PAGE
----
Friday, September 25, 2009

Methods of DNA Paternity Testing

In trying to establish the DNA of a child, different labs use different methods depending on why you need the DNA paternity test done, and if you will be using it as a legal document.

The timing of the DNA paternity test is also another consideration. It is possible to do a DNA paternity test even before the child is born, although there are some medical issues about invasive techniques used.

Method 1

For instance, for a pre-natal DNA paternity test, the doctor will have to conduct an amniocentesis which requires a needle to be inserted into the uterus to collect amniotic fluid. The problem with this kind of testing is possible injury to the fetus, and cramping and bleeding for the pregnant woman. Both of these conditions could be fatal for the unborn child.
Photo:   DNA Diagnostics Center

At any rate, here are some of the other methods used in DNA paternity tests

Method 2

Postnatal DNA paternity tests are a better alternative to the invasive pre-natal paternity test. It can be done immediately after birth using the umbilical cord, hair, a saliva swab, or even a skin or blood sample. There is no risk to either the mother or the baby at this point, and the samples are very viable.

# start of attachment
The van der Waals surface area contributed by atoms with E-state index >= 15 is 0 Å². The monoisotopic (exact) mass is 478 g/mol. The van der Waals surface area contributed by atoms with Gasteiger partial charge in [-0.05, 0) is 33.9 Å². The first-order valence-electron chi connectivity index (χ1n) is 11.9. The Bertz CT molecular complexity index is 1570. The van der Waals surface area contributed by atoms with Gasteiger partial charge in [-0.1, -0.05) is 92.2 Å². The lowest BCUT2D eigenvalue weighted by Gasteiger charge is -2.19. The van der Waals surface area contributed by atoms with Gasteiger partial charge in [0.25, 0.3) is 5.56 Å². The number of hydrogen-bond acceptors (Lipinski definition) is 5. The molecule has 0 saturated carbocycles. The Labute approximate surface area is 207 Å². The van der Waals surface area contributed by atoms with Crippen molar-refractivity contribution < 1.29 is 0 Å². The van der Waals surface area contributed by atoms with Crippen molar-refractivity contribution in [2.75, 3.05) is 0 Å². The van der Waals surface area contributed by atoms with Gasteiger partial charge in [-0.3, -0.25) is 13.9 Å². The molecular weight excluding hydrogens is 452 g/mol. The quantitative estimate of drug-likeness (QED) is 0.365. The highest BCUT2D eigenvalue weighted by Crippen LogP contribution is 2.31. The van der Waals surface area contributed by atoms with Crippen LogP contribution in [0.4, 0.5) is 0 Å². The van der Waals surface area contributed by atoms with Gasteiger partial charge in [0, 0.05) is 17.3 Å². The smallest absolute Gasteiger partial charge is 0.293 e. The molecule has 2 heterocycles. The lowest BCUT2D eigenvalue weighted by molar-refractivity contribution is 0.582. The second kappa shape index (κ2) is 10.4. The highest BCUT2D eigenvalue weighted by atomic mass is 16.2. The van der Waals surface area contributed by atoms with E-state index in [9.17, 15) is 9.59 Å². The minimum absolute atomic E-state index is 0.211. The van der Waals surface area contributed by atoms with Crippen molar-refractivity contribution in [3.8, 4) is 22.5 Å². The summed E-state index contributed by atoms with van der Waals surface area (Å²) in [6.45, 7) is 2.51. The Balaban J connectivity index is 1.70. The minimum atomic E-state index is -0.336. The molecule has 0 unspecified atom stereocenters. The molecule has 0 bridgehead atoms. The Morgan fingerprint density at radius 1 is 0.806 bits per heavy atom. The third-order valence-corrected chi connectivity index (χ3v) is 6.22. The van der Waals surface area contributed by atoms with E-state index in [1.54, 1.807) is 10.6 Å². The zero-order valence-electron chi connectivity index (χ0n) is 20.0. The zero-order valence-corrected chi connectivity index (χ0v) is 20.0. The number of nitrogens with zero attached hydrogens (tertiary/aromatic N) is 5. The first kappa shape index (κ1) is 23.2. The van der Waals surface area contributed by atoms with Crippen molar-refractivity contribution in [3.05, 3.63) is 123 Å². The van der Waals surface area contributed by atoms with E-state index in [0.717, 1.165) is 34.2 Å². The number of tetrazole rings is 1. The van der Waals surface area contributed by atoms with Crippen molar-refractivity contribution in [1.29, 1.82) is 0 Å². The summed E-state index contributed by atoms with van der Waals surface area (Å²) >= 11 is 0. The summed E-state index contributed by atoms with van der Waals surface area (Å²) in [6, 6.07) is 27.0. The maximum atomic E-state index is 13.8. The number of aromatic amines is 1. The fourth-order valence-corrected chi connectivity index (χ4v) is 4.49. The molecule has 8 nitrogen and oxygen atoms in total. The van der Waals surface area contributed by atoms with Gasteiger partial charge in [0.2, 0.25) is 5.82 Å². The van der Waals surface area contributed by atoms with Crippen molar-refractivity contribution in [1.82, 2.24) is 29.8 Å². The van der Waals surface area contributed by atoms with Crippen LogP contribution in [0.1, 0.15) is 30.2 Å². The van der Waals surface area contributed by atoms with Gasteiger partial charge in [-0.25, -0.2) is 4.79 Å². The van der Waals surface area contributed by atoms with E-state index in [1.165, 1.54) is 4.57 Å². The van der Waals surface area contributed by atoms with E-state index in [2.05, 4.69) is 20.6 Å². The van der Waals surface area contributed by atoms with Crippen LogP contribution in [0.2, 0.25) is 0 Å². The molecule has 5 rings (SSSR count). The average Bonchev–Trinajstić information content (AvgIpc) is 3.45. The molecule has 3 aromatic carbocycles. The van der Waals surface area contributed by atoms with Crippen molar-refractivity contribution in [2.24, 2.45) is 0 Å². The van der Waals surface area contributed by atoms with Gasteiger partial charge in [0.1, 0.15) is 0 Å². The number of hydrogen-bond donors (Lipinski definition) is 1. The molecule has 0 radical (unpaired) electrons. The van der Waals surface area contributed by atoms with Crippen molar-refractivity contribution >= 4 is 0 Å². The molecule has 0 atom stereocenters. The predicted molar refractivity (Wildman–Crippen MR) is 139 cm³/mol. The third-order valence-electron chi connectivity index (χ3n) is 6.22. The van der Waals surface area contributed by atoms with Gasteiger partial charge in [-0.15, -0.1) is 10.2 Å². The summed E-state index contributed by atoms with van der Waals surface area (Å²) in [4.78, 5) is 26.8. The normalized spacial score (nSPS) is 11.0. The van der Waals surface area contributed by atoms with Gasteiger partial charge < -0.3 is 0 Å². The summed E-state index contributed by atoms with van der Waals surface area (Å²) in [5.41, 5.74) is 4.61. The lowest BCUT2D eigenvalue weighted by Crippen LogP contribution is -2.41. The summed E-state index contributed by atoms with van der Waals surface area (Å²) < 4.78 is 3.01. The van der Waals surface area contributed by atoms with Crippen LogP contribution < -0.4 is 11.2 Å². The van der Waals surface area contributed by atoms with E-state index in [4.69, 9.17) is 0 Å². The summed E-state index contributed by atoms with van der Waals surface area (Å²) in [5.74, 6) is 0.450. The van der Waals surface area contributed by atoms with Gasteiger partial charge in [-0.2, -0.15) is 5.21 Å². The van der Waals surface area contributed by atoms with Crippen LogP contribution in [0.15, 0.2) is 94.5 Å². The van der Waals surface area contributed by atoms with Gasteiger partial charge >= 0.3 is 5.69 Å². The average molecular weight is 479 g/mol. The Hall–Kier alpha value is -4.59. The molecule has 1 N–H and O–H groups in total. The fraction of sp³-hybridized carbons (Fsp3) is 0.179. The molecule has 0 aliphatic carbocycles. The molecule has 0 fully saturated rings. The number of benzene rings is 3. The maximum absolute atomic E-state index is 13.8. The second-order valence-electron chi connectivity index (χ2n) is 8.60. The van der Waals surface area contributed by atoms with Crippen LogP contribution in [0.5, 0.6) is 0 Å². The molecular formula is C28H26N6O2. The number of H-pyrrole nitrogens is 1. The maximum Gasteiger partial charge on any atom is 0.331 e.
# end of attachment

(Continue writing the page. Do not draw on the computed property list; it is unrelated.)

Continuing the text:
Photo:  Guide2PaternityTests

Method 3

The CVS or Chronic Villus Sampling is another method used in testing paternity through DNA. It is done when the child is still unborn. Although also invasive, it does not involve a needle into the uterus. Rather a tube is inserted into the woman’s vagina and chorionic villi which is a substance that lines the uterus is collected.
Photo:  The Internet Encyclopedia of Science

Method 3 and Method 4

These are the two most commonly preferred methods of testing DNA for paternity issues. It involves taking a sample of the saliva through the mouth with a swab. This method is known as
Polymer Chain Reaction or PCR. The sample is then defragmented through a process known as gel electrophoresis. The fragments of DNA are then analyzed and compared with each other.

The other commonly used method is the Restriction Fragment Length Polymorphism or RFLP. The main difference between the PCR method and the RFLP method is the use of enzymes with the latter method. The fragments are then organized according to size before comparing with the other DNA samples.
Photo:   Swiss DNA Bank

Method 5

The home DNA paternity test is usually the cheapest and most convenient. However, it is also the most suspect, mainly because of identification issues. Thus, this method is rarely, if ever, accepted in a legal battle.
Photo:   Impact Lab

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